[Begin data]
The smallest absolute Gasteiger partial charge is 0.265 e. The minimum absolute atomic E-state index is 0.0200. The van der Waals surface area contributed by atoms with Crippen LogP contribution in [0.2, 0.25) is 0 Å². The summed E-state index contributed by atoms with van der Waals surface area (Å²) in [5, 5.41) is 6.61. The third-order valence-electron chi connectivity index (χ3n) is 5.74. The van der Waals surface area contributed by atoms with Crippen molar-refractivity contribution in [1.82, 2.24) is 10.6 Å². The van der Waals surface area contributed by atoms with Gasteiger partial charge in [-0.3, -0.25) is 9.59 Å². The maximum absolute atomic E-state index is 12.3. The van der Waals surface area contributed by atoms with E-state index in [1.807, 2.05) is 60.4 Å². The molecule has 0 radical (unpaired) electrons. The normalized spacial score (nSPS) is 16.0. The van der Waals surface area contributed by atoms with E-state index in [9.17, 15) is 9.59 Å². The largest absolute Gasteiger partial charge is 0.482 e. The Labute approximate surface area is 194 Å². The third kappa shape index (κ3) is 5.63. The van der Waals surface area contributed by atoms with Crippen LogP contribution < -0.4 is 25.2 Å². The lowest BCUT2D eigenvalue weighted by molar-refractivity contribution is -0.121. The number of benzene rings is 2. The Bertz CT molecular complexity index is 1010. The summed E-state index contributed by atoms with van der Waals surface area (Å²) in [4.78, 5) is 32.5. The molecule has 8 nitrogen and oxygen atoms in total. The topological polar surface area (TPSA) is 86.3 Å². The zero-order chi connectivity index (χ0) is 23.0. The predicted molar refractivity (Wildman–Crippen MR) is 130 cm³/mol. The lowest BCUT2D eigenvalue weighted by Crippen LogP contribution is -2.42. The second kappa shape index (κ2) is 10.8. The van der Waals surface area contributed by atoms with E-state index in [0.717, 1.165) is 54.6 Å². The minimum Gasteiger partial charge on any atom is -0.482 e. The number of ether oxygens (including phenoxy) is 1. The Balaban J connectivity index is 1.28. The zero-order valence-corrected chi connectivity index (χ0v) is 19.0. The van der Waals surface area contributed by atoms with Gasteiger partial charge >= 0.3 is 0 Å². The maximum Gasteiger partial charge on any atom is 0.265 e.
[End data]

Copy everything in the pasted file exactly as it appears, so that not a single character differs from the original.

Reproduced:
The smallest absolute Gasteiger partial charge is 0.265 e. The minimum absolute atomic E-state index is 0.0200. The van der Waals surface area contributed by atoms with Crippen LogP contribution in [0.2, 0.25) is 0 Å². The summed E-state index contributed by atoms with van der Waals surface area (Å²) in [5, 5.41) is 6.61. The third-order valence-electron chi connectivity index (χ3n) is 5.74. The van der Waals surface area contributed by atoms with Crippen molar-refractivity contribution in [1.82, 2.24) is 10.6 Å². The van der Waals surface area contributed by atoms with Gasteiger partial charge in [-0.3, -0.25) is 9.59 Å². The maximum absolute atomic E-state index is 12.3. The van der Waals surface area contributed by atoms with E-state index in [1.807, 2.05) is 60.4 Å². The molecule has 0 radical (unpaired) electrons. The normalized spacial score (nSPS) is 16.0. The van der Waals surface area contributed by atoms with E-state index in [9.17, 15) is 9.59 Å². The largest absolute Gasteiger partial charge is 0.482 e. The Labute approximate surface area is 194 Å². The third kappa shape index (κ3) is 5.63. The van der Waals surface area contributed by atoms with Crippen LogP contribution < -0.4 is 25.2 Å². The lowest BCUT2D eigenvalue weighted by molar-refractivity contribution is -0.121. The number of benzene rings is 2. The Bertz CT molecular complexity index is 1010. The summed E-state index contributed by atoms with van der Waals surface area (Å²) in [4.78, 5) is 32.5. The molecule has 8 nitrogen and oxygen atoms in total. The topological polar surface area (TPSA) is 86.3 Å². The zero-order chi connectivity index (χ0) is 23.0. The predicted molar refractivity (Wildman–Crippen MR) is 130 cm³/mol. The lowest BCUT2D eigenvalue weighted by Crippen LogP contribution is -2.42. The second kappa shape index (κ2) is 10.8. The van der Waals surface area contributed by atoms with E-state index in [0.717, 1.165) is 54.6 Å². The minimum Gasteiger partial charge on any atom is -0.482 e. The number of ether oxygens (including phenoxy) is 1. The Balaban J connectivity index is 1.28. The zero-order valence-corrected chi connectivity index (χ0v) is 19.0. The van der Waals surface area contributed by atoms with Gasteiger partial charge >= 0.3 is 0 Å². The maximum Gasteiger partial charge on any atom is 0.265 e.